Moral Views of Commerce, Society, and Politics: In Twelve Discourses

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D. Felt, 1838 - 300 páginas
 

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Página 63 - Two things have I required of thee; deny me them not before I die : Remove far from me vanity and lies : give me neither poverty nor riches ; feed me with food convenient for me : lest I be full, and deny thee, and say, Who is the Lord 1 or lest I be poor, and steal, and take the name of my God in vain.
Página 96 - Unspeakably touching is it, however, when I find both dignities united; and he that must toil outwardly for the lowest of man's wants, is also toiling inwardly for the highest. Sublimer in this world know I nothing than a Peasant Saint, could such now anywhere be met with. Such a one will take thee back to Nazareth itself; thou wilt see the splendor of Heaven spring forth from the humblest depths of Earth, like a light shining in great darkness.
Página 70 - HEAR, O heavens, and give ear, O earth: For the Lord hath spoken, I have nourished and brought up children, And they have rebelled against me. The ox knoweth his owner, And the ass his master's crib: But Israel doth not know, My people doth not consider.
Página 152 - A POOR Relation — is the most irrelevant thing in nature, — a piece of impertinent correspondency, — an odious approximation, — a haunting conscience, — a preposterous shadow, lengthening in the noontide of your prosperity, — an unwelcome remembrancer, — a perpetually recurring mortification, — a drain on your purse, — a more intolerable dun upon your pride, — a drawback upon success, — a rebuke to your rising, — a stain in your blood, — a blot on your scutcheon, — a rent...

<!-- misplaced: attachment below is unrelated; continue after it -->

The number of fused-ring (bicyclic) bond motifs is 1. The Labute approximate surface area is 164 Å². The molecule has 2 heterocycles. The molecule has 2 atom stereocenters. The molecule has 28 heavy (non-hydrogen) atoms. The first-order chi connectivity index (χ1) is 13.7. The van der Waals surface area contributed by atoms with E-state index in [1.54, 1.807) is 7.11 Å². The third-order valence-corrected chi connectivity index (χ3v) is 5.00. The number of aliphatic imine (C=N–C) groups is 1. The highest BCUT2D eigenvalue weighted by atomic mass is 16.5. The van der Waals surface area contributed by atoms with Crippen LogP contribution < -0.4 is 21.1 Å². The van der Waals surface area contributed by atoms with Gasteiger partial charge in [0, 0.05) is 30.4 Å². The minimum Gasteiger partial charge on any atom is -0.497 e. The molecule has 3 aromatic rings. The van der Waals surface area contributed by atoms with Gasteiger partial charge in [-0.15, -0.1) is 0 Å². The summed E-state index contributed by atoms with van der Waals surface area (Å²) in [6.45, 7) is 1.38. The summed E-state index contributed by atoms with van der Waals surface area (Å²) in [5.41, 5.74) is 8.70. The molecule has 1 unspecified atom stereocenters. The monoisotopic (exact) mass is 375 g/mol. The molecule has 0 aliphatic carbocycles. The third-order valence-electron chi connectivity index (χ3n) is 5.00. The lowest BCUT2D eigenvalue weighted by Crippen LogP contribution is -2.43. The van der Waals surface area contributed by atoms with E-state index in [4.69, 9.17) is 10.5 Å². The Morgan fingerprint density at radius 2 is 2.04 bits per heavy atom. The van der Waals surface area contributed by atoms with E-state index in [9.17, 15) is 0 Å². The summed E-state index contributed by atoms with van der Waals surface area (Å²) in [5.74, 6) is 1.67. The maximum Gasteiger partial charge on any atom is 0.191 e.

Página 95 - Two men I honour, and no third. First, the toilworn Craftsman that with earth-made Implement laboriously conquers the earth, and makes her man's. Venerable to me is the hard Hand; crooked, coarse; wherein notwithstanding lies a cunning virtue indefeasibly royal, as of the Sceptre of this Planet.
Página 96 - ... us were thy straight limbs and fingers so deformed: thou wert our Conscript, on whom the lot fell, and fighting our battles wert so marred. For in thee too lay a godcreated Form but it was not to be unfolded; encrusted must it stand with the thick adhesions and defacements of Labour: and thy body, like thy soul, was not to know freedom. Yet toil on, toil on: thou art in thy duty, be out of it who may; thou toilest for the altogether indispensable, for daily bread.
Página 65 - Go to now, ye rich men, weep and howl for your miseries that shall come upon you. Your riches are corrupted, and your garments are motheaten. Your gold and silver is cankered; and the rust of them shall be a witness against you, and shall eat your flesh as it were fire. Ye have heaped treasure together for the Last Days.
Página 34 - Cicero, of a corn merchant of Alexandria, arriving at Rhodes in a time of great scarcity, with a cargo of grain, and with knowledge that a number of other vessels with similar cargoes had already sailed from Alexandria, and which he had passed on his voyage.
Página 96 - Highest of all when his outward and his inward endeavour are one when we can name him Artist; not earthly craftsman only, but inspired Thinker, who with heaven-made implement conquers Heaven for us!
Página 96 - ... with heaven-made implement conquers heaven for us ! If the poor and humble toil that we have food, must not the high and glorious toil for him, in return, that he have light and guidance, freedom, immortality ? — these two, in all their degrees, I honor; all else is chaff and dust, which let the wind blow whither it listeth.

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